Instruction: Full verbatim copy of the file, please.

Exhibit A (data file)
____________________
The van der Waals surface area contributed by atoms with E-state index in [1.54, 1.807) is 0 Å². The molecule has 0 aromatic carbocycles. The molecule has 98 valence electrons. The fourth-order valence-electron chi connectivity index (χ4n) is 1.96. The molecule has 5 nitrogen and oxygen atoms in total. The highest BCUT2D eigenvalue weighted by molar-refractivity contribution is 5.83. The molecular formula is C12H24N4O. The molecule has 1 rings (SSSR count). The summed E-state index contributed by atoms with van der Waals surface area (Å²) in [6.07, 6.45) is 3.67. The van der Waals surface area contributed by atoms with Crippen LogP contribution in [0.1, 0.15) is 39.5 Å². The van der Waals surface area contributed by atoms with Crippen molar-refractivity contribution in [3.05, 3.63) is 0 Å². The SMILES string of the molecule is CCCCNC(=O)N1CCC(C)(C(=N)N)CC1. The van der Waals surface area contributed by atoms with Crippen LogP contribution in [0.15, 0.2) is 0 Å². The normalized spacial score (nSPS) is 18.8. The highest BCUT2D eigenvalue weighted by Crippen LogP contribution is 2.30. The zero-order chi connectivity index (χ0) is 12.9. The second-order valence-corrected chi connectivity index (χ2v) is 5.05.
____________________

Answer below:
The van der Waals surface area contributed by atoms with E-state index in [1.54, 1.807) is 0 Å². The molecule has 0 aromatic carbocycles. The molecule has 98 valence electrons. The fourth-order valence-electron chi connectivity index (χ4n) is 1.96. The molecule has 5 nitrogen and oxygen atoms in total. The highest BCUT2D eigenvalue weighted by molar-refractivity contribution is 5.83. The molecular formula is C12H24N4O. The molecule has 1 rings (SSSR count). The summed E-state index contributed by atoms with van der Waals surface area (Å²) in [6.07, 6.45) is 3.67. The van der Waals surface area contributed by atoms with Crippen LogP contribution in [0.1, 0.15) is 39.5 Å². The van der Waals surface area contributed by atoms with Crippen molar-refractivity contribution in [3.05, 3.63) is 0 Å². The SMILES string of the molecule is CCCCNC(=O)N1CCC(C)(C(=N)N)CC1. The van der Waals surface area contributed by atoms with Crippen LogP contribution in [0.15, 0.2) is 0 Å². The normalized spacial score (nSPS) is 18.8. The highest BCUT2D eigenvalue weighted by Crippen LogP contribution is 2.30. The zero-order chi connectivity index (χ0) is 12.9. The second-order valence-corrected chi connectivity index (χ2v) is 5.05.